A Six-Step Guide to Combat the Fossil Fuel Industry’s Climate Lies
By Jessica Corbett
After examining more than 40 common climate change myths pushed by those who are hell-bent on discrediting scientific conclusions about the global crisis, three researchers teamed up to create a six-step critical thinking tool that helps people combat misinformation by “neutralizing” the lies.
John Cook, Peter Ellerton and David Kinkead detailed their strategy in Deconstructing climate misinformation to identify reasoning errors, published Tuesday by Environmental Research Letters. The researchers also released a video that demonstrates what battling climate crisis lies can look like in everyday life.
“We offer a strategy based on critical thinking methods to analyze and detect poor reasoning within denialist claims,” the paper explains. “This strategy includes detailing argument structure, determining the truth of the premises, and checking for validity, hidden premises, or ambiguous language.”
While the researchers mapped out the steps in a flow chart, Dana Nuccitelli at the Guardian included examples in his outline of the six-step process:
Step 1: Identify the claim being made. For example, the most popular contrarian argument: “Earth’s climate has changed naturally in the past, so current climate change is natural.”
Step 2: Construct the argument by identifying the premises leading to that conclusion. In this case, the first premise is that Earth’s climate has changed in the past through natural processes, and the second premise is that the climate is currently changing. So far, so good.
Step 3: Determine whether the argument is deductive, meaning that it starts out with a general statement and reaches a definitive conclusion. In our case, “current climate change is natural” qualifies as a definitive conclusion.
Step 4: Check the argument for validity; does the conclusion follow from the premises? In our example, it doesn’t follow that current climate change must be natural because climate changed naturally in the past. However, we can fix that by weakening the conclusion to “the current climate change may not be the result of human activity.” But in its weakened state, the conclusion no longer refutes human-caused global warming.
Step 4a: Identify hidden premises. By adding an extra premise to make an invalid argument valid, we can gain a deeper understanding of why the argument is flawed. In this example, the hidden assumption is “if nature caused climate change in the past, it must always be the cause of climate change.” Adding this premise makes the argument logically valid, but makes it clear why the argument is false—it commits single cause fallacy, assuming that only one thing can cause climate change.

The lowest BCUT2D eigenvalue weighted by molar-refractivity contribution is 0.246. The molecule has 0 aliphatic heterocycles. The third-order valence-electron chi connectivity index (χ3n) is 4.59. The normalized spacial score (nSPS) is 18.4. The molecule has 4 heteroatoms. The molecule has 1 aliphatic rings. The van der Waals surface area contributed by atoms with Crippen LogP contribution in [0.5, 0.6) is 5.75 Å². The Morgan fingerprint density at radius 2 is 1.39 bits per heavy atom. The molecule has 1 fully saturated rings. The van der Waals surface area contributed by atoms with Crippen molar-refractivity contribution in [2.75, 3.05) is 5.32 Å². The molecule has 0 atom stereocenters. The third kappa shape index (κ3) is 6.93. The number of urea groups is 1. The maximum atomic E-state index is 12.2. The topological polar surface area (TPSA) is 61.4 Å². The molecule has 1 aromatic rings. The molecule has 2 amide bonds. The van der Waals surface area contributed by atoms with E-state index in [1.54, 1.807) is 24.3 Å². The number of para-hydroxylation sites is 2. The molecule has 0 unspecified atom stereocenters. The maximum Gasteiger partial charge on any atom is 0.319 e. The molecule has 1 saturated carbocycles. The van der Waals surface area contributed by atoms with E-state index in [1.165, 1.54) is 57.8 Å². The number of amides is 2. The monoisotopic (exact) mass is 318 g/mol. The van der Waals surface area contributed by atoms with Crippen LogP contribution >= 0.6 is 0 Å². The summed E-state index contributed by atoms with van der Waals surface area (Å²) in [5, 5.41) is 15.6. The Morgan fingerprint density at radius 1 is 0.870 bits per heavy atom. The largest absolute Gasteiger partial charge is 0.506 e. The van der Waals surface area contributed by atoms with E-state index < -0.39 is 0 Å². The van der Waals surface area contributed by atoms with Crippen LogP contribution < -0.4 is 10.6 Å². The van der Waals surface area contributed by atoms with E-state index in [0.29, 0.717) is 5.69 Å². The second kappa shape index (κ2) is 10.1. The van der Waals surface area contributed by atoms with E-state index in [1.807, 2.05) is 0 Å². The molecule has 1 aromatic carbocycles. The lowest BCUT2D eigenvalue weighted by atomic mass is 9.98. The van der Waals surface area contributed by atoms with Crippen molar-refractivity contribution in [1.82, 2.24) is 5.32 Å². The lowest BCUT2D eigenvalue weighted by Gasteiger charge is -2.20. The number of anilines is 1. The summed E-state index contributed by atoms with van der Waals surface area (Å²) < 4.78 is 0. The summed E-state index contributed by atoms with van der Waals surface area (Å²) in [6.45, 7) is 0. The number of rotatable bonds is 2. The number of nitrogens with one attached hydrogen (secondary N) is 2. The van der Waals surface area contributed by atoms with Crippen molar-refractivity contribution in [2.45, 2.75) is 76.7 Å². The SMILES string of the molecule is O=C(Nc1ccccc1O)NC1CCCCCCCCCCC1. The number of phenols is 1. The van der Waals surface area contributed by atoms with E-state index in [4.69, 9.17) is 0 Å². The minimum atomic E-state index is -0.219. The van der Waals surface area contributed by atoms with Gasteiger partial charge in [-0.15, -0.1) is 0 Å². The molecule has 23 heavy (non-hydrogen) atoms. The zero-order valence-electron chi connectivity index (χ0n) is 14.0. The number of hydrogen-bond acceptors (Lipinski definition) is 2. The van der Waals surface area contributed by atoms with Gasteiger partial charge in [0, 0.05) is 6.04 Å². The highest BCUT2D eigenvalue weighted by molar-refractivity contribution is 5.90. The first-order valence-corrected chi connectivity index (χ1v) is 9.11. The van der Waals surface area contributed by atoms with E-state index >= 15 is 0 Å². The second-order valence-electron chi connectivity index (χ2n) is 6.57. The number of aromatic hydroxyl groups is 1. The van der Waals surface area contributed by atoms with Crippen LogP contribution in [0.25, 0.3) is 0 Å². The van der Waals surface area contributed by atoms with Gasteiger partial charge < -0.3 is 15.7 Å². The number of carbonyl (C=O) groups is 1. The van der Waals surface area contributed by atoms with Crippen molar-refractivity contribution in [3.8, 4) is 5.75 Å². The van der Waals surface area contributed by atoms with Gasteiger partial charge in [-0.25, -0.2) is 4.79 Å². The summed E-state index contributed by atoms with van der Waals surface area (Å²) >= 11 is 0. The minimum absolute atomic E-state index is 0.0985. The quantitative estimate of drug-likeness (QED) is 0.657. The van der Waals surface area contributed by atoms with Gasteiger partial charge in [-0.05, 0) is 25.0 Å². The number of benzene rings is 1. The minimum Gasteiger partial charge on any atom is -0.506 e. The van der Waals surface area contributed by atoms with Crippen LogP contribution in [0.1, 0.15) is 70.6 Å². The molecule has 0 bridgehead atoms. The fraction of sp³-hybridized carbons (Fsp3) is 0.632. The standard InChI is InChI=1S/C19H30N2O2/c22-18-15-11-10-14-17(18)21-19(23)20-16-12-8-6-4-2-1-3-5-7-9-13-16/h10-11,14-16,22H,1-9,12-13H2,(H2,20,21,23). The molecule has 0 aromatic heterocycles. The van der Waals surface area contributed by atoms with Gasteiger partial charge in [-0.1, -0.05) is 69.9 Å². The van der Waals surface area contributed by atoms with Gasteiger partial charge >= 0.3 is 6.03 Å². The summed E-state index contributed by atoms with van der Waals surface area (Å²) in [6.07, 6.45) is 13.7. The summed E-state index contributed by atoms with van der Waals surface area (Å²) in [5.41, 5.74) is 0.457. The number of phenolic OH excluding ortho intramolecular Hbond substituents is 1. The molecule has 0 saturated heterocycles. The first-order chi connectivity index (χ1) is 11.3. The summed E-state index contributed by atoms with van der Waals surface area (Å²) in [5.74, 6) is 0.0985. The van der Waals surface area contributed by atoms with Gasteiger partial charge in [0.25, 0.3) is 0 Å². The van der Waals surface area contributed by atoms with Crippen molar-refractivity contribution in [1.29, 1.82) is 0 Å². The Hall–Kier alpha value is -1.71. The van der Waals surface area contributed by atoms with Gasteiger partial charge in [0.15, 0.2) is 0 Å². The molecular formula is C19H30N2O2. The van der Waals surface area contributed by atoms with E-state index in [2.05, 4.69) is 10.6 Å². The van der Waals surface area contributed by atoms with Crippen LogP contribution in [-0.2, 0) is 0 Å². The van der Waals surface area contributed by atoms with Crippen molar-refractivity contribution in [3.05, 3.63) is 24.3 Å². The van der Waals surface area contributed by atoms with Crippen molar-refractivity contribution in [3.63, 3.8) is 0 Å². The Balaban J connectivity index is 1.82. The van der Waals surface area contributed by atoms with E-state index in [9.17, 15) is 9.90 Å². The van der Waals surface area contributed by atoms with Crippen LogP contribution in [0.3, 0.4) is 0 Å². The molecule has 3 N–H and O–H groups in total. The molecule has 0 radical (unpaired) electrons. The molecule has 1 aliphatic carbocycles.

Step 5: Check to see if the argument relies on ambiguity. For example, the argument that human activity is not necessary to explain current climate change because natural and human factors can both cause climate change is ambiguous about the “climate change” in question. Not all climate change is equal, and the rate of current change is more than 20 times faster than natural climate changes. Therefore, human activity is necessary to explain current climate change.
Step 6: If the argument hasn’t yet been ruled out, determine the truth of its premises. For example, the argument that “if something was the cause in the past, it will be the cause in the future” is invalid if the effect has multiple plausible causes or mechanisms (as with climate change). In our example, this is where the myth most obviously falls apart (although it had already failed in Step 4).
The paper notes that “social media presents one potent option” for deploying their strategy, as does the classroom. Acknowledging “there is in general a dearth of misconception-based learning resources for educators”—particularly when it comes to climate education—the paper emphasizes “this research is designed to act as a building block for developing educational material that teaches critical thinking through the examination of misinformation and evaluation of arguments.”
“This approach is practical, achievable, and potentially impactful in both the short-term (e.g., in social media applications) and long-term (incorporating this kind of content into curriculum),” Cook, the lead author, told the Guardian. “Misinformation needs short, sharp, immediate inoculation. Our paper provides a blueprint into how to write these inoculations.”
Reposted with permission from our media associate Common Dreams.